If you are in pain please tell your parent(s)/carers and your nurses and we will try and help you.

Back on Savannah Ward

You will usually come back to Savannah Ward on the evening of your surgery or the next day.

Usually by the afternoon of the first day after your surgery, or the second day, you can start to get out of bed. The physiotherapists will help you with this, and give you exercises to do to help you recover.

By the second and third day, most of your tubes and lines will have been removed. You can have a wash and wear your own clothes. Loose and cool clothes like t-shirts and tracksuit bottoms will be the most comfortable and easiest to get on and off. 

We will also change your wound dressing around this time, replacing the pressure dressing with a smaller, lighter dressing which looks like a large plaster.

Over the next few days, we will continue to monitor you and help you build up your strength. By the fourth or fifth day we will take some more x-rays of your back. This is exciting as you can see what your back looked like before and after your operation.

If you need a back brace, you'll be measured for this before you go home, and booked into the orthotic clinic to get it fitted (one to two weeks after your operation).

More information about having a back brace is in our patient information leaflets.

Going home

Before you go home, we need to make sure that:

  • you're eating and drinking well
  • you're going to the toilet normally,
  • your pain is well-controlled
  • your wound is dry
  • you're moving about
  • your surgeon is happy with your x-ray.

We will provide transport home for you and one parent/carer.

At home

It is normal to feel tired for a few weeks after the operation. You have had a big operation and it will take time to recover.

It's important to build up your stamina, so try and be active, but you should avoid all sports. We will provide you with some exercises to carry out at home.

When sitting, sit in a chair with good support (with backs and sides) and avoid soft sofas that might be hard to get out of.

You can travel in car as soon you can sit comfortably.

We will give you pain medicine to go home with. We will advise you on the best way to take these.

You may also feel a little constipated after the operation. We will give you medicine to help with this when you go home.

Looking after your wound

Please try to keep your dressing dry. Ten days after your surgery, an appointment will be made with the nurse at your local GP surgery to remove the paper stitches (steri-strips) and dress the wound.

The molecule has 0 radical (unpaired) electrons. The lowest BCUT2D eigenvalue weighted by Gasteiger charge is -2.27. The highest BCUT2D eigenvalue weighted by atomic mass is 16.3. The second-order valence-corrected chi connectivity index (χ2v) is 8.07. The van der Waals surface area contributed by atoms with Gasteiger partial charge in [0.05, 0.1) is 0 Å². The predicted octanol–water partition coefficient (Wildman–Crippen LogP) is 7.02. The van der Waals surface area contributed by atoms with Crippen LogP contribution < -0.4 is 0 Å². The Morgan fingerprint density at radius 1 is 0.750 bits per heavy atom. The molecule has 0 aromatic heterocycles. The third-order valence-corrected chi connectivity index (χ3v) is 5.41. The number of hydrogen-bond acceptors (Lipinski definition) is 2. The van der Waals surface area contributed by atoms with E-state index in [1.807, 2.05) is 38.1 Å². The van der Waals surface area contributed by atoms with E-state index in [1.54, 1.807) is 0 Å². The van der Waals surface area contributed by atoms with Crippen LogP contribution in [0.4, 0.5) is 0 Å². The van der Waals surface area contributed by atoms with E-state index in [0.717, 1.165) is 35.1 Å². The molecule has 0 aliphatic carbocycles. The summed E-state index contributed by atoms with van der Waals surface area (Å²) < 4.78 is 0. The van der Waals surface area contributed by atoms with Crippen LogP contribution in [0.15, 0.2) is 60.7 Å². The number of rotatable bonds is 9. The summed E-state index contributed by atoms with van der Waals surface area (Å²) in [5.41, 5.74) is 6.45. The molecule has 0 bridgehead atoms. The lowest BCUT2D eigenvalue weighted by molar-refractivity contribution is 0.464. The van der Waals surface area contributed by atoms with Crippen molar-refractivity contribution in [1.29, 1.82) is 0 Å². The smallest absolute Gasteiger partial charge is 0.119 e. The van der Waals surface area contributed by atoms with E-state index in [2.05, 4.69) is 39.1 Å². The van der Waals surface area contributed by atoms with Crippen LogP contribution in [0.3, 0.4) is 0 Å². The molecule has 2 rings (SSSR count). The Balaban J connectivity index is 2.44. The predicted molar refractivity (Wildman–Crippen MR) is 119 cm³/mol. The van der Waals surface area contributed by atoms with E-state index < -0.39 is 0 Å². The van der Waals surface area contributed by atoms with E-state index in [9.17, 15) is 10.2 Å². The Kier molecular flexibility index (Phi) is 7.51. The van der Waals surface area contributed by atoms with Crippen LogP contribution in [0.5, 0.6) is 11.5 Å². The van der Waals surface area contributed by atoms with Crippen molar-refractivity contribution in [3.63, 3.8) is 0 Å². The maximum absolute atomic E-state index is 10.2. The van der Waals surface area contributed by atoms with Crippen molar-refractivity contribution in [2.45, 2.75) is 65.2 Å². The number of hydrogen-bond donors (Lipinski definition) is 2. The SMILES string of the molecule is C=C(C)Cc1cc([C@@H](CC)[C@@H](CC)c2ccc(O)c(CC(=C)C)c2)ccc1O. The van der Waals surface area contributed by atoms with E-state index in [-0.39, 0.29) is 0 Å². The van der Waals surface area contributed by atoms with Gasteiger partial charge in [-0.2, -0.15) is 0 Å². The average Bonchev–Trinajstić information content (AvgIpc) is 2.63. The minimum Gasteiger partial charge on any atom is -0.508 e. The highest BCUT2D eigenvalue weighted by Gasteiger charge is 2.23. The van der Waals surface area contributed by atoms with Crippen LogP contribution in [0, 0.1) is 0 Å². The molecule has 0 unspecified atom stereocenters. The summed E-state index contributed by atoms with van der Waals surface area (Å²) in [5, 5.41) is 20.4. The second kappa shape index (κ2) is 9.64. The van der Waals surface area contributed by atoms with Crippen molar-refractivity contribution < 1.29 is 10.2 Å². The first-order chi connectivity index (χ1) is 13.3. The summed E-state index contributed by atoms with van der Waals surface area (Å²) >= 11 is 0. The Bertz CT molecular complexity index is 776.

The nurse will continue to dress your wound until it is dry. He or she will give you a supply of dressings to take home with you. Look out for any signs of your wound being infected, including redness, oozing or increased pain or tenderness.

Your back incision may be numb for four to six months and feel sensitive and tingly. This is normal, and is due to the tiny nerves in your back regenerating.

The wound normally heals after 14 days, and then the dressing can be left off.

Once the wound is healed, you can have a shower. A shower is better than a bath as it puts less strain on your back.

Back to school

You can usually return to school two to four weeks after surgery. It's best to go back part-time at first, until you're ready for a full school day.

You will not be able to do PE or sports four to six months after the operation. Heavy lifting, including school bags and books is also not allowed until about six months after the operation.

You may find it easier having two sets of textbooks (one for school, one for home) or ask a friend to help.

When sitting for a long time at school you may need to stand up or stretch, or leave the class early. Talk to the teacher about dealing with these issues, so that they understand your needs.

Follow up appointments

You will have a number of follow-up appointments after your operation:

  • six weeks after your operation – here you will have an x-ray and the surgeon will review your wound
  • six months – you will see your consultant at this appointment. At this stage you can start gentle PE and swimming but no contact sports.
  • one year – you will see your consultant again at this appointment. Most children can return to normal activities one year after surgery. Please discuss activities such as theme park rides, trampolining, rugby and high jump with your surgeon.

If you cannot sit comfortably long enough to travel to these appointments, you can book hospital transport

 

Contacts

Orthopaedics nurse specialist
Tel: 020 7188 7188 and then ask for bleep 3129

Spinal nurse specialist
Tel: 020 7188 7188 and then ask for bleep 0472

Savannah Ward (lizard zone)
Tel: 020 7188 5941 / 9204

Outpatient Clinic enquiries
Tel: 020 7188 4000

Inpatient enquiries
Tel: 020 7188 2454

For a full list of contacts, please see our team page.

©  Guy's and St Thomas' NHS Foundation Trust.